The Senate official, Elizabeth MacDonough, dealt a blow to immigration reformists who hoped to secure the legislation to help give status to millions of immigrants in Biden’s first year in office. Senate Leader Chuck Schumer said he is “deeply disappointed” by the ruling. He also stated that Senate Democrats “have prepared a number of alternate proposals and will be holding additional meetings with the Senate parliamentarian in the coming days.” The move would have benefited the likes of Dreamers – those who had come to the country illegally as children, as well as those holding Temporary Protected Status (TPS) – those who have fled their home countries due to conflict or natural disaster.
Earlier, Democrats and Republicans had made arguments to the parliamentarian over whether the legislation should and could be included in the budget bill. This process can allow the Democrat-controlled Senate to pass bills with just a simple majority. However, laws passed this way must be shown to have a significant long term effect on the U.S. budget. Democrats had insisted that the legalisation of up to 8 million immigrants would indeed have a major impact on the economy. MacDonough cited a CBO estimate that Democrats’ proposals could increase federal deficits by up to $140 billion over the coming decade due largely to the federal benefits the immigrants would qualify for should they become legal.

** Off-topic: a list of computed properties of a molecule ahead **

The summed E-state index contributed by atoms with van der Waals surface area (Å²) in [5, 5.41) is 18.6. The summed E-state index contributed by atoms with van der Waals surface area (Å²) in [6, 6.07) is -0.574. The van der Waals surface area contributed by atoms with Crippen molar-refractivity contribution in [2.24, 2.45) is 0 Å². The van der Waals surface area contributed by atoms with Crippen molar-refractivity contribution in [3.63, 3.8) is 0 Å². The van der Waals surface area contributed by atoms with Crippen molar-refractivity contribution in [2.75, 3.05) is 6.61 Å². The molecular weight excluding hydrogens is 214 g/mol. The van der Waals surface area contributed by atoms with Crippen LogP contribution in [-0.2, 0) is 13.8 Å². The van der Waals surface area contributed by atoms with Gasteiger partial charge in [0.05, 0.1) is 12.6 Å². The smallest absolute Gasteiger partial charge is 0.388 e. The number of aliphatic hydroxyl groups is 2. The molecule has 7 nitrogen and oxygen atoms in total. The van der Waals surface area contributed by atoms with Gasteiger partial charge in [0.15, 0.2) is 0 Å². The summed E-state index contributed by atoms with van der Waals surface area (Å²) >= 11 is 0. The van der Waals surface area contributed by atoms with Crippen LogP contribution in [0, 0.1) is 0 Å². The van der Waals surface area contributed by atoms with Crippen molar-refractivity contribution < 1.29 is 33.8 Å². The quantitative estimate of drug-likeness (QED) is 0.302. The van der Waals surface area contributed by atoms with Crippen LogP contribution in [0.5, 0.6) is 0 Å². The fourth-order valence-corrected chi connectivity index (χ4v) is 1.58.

One alternative reformists have said is worth exploring would be to update a “registry” date that allows some immigrants in the US by that time to become permanent residents if they meet certain conditions. But it was unclear if they would pursue that option or how the parliamentarian would rule.
The good news is that we’re still fighting, and we’ll continue to fight until we get a fair path to legal status to immigrants that call American their home. Get in touch with your local office if you have any questions about what this means for you.
© Margaret W. Wong & Associates, LLC 2021. The above text is for informational purposes only and is not legal advice.